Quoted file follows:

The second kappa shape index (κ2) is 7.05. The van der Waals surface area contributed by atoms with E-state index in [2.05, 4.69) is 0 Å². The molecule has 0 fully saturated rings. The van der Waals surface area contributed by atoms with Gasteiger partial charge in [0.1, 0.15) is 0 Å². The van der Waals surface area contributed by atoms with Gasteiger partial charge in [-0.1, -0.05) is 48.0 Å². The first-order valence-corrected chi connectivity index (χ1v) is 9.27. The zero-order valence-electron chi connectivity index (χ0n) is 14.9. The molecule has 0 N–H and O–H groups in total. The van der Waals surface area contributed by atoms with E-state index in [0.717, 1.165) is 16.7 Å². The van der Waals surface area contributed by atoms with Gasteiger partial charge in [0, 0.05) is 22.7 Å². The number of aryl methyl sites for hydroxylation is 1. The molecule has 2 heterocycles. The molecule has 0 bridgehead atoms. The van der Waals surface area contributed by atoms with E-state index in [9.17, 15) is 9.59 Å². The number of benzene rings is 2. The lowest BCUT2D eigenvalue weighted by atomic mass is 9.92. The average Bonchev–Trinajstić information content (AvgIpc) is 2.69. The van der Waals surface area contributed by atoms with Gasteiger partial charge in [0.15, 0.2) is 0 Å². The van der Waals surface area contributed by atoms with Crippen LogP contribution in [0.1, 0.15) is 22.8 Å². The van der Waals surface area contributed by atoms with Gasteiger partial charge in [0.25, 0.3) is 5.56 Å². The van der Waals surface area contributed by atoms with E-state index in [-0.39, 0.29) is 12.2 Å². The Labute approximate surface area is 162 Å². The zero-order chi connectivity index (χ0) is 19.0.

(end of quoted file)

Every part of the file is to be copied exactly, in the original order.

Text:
The second kappa shape index (κ2) is 7.05. The van der Waals surface area contributed by atoms with E-state index in [2.05, 4.69) is 0 Å². The molecule has 0 fully saturated rings. The van der Waals surface area contributed by atoms with Gasteiger partial charge in [0.1, 0.15) is 0 Å². The van der Waals surface area contributed by atoms with Gasteiger partial charge in [-0.1, -0.05) is 48.0 Å². The first-order valence-corrected chi connectivity index (χ1v) is 9.27. The zero-order valence-electron chi connectivity index (χ0n) is 14.9. The molecule has 0 N–H and O–H groups in total. The van der Waals surface area contributed by atoms with E-state index in [0.717, 1.165) is 16.7 Å². The van der Waals surface area contributed by atoms with Gasteiger partial charge in [0, 0.05) is 22.7 Å². The number of aryl methyl sites for hydroxylation is 1. The molecule has 2 heterocycles. The molecule has 0 bridgehead atoms. The van der Waals surface area contributed by atoms with E-state index in [9.17, 15) is 9.59 Å². The number of benzene rings is 2. The lowest BCUT2D eigenvalue weighted by atomic mass is 9.92. The average Bonchev–Trinajstić information content (AvgIpc) is 2.69. The van der Waals surface area contributed by atoms with Gasteiger partial charge in [0.15, 0.2) is 0 Å². The van der Waals surface area contributed by atoms with Crippen LogP contribution in [0.1, 0.15) is 22.8 Å². The van der Waals surface area contributed by atoms with Gasteiger partial charge in [0.25, 0.3) is 5.56 Å². The van der Waals surface area contributed by atoms with E-state index in [-0.39, 0.29) is 12.2 Å². The Labute approximate surface area is 162 Å². The zero-order chi connectivity index (χ0) is 19.0.